Law: the legal system has been developing
since the first centuries of Polish history, over 1,000 years ago. In 1791 Poland became the first country in Europe (2nd in the world) to adopt a Constitution as supreme law on its territory. Constitutional Tribunal is the highest jurisdiction in today’s Poland. Court decisions can be appealed to the European Court of Justice in Strasbourg. The Republic of Poland recognizes also the International Court of Justice.
Political system: a parliamentary representative democratic republic, whereby the Prime Minister is the head of government of a multi-party system and the President is the head of state. Executive power is exercised by the Council of Ministers. Legislative power is vested in both the government and the two chambers of parliament, the Sejm and the Senate. The Judiciary is independent of the executive and the legislature. Administrative order: Poland is a unitary
state. After the 1999 administrative reform, it is now divided into 16 provinces (voivodships), 379 districts (powiat) and 2479 local government communities (gmina).
Next presidental election: 2015
Army: 100,000 (professionals) Yearly defense budget: $10 bn (2013) Scheduled equipment purchases: $41 bn Foreign deployment: Afghanistan (2900 pers.)
UN, United Nations (1945) EU, European Union (2004) NATO, North Atlantic Treaty Organization (1999) WTO, World Trade Organization (1995) IMF, International Monetary Fund (1986) Schengen Agreement (2007) G6, Group of Six (2006) Council of Europe (1991) OECD, Organisation for Economic Co-operation and Development (1996) OSCE, Organization for Security and Co-operation in Europe (1994) Visegrád Group (1991) Weimar Triangle (1991) EEA, European Economic Area (2003) CBSS, Council of the Baltic Sea States (1992) IEA,International Energy Agency (2008) IAEA, International Atomic Energy Agency (1957) ESA, European Space Agency (2012)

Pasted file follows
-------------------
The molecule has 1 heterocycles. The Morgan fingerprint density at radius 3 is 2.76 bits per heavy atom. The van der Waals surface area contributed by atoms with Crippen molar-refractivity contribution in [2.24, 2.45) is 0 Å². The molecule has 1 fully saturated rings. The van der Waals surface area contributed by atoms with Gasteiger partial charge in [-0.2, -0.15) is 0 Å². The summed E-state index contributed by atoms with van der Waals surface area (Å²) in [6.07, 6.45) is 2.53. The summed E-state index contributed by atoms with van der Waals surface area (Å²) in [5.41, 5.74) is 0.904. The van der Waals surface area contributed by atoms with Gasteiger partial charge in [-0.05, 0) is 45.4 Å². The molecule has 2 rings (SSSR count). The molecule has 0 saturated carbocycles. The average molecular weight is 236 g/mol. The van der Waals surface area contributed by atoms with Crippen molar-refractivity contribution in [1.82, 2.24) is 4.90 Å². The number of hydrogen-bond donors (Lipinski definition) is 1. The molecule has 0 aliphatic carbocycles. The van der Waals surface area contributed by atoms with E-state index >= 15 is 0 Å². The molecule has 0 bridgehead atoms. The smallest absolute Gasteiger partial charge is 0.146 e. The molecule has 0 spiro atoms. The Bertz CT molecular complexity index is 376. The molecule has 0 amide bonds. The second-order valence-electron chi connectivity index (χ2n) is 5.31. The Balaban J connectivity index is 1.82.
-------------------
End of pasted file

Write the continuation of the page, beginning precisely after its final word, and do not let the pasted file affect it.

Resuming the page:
Sources: National Statistics Office (GUS), National Bank of Poland, Min. of Finance, Min. of Economy, Min. of Employment, 2011 national census, Warsaw Stock Exchange, Eurostat, World Bank, United Nations, OECD
Prime Minister: Donald Tusk (PO)
Ruling coalition: PO-PSL
Next parliamentary election: 2015
PO: 207 seats (45%) PiS: 157 seats (34,13%) RP: 40 seats (8,69%) PSL: 28 seats (6,08%) SLD: 27 seats (5,86%) (female deputies: 24%)
Number of Polish deputies in the European Parliament:
51 seats (6,76% of total)
1522 1444 1344
1275 1175 1057 980
Currency exchange rates:
Polish Złoty (zł)
EUR: 4.14 (y/y+0.75%) USD: 3.17 (y/y 2.40%) GBP: 4.77 (y/y -3.48%) CHF: 3.38 (y/y -2.50%) JPY: 3.42 (y/y -9.95%) (Mar 1, 2013, National Bank of Poland)
Feb 2013: 3.75% Jan 2013: 4.00% Dec 2012: 4.25% Nov 2012: 4.5% (National Bank of Poland)
$26.2/hour (2011, OECD)
1600 zł gross (Jan 2013, Ministry of Employment)
Nominal GDP growth: free float of the national currency helped the country maintain development even in the middle of the global crisis. (National Statistics Office)
Main tax rates:
GDP per capita in relation to EU average:
Oct 2012: 10.1% Sept 2012: 10% Aug 2012: 9.9% Jul 2012: 9.8% (Eurostat)
av. 1937 hours per year 7th place in OECD 3rd place in EU (2011, OECD)
814 772 685
97 98 99 00 01 02 03 04 05 06 07 08 09 10
National bank governor:
National bank reserve:
prof. Marek Belka
Jan 2013: €82.5 bn Jan 2012: €75,7 bn Jan 2011: €70.2 bn Jan 2010: €60.9 bn Jan 2009: €46 bn Mar 2008: €63.4 bn (National Bank of Poland)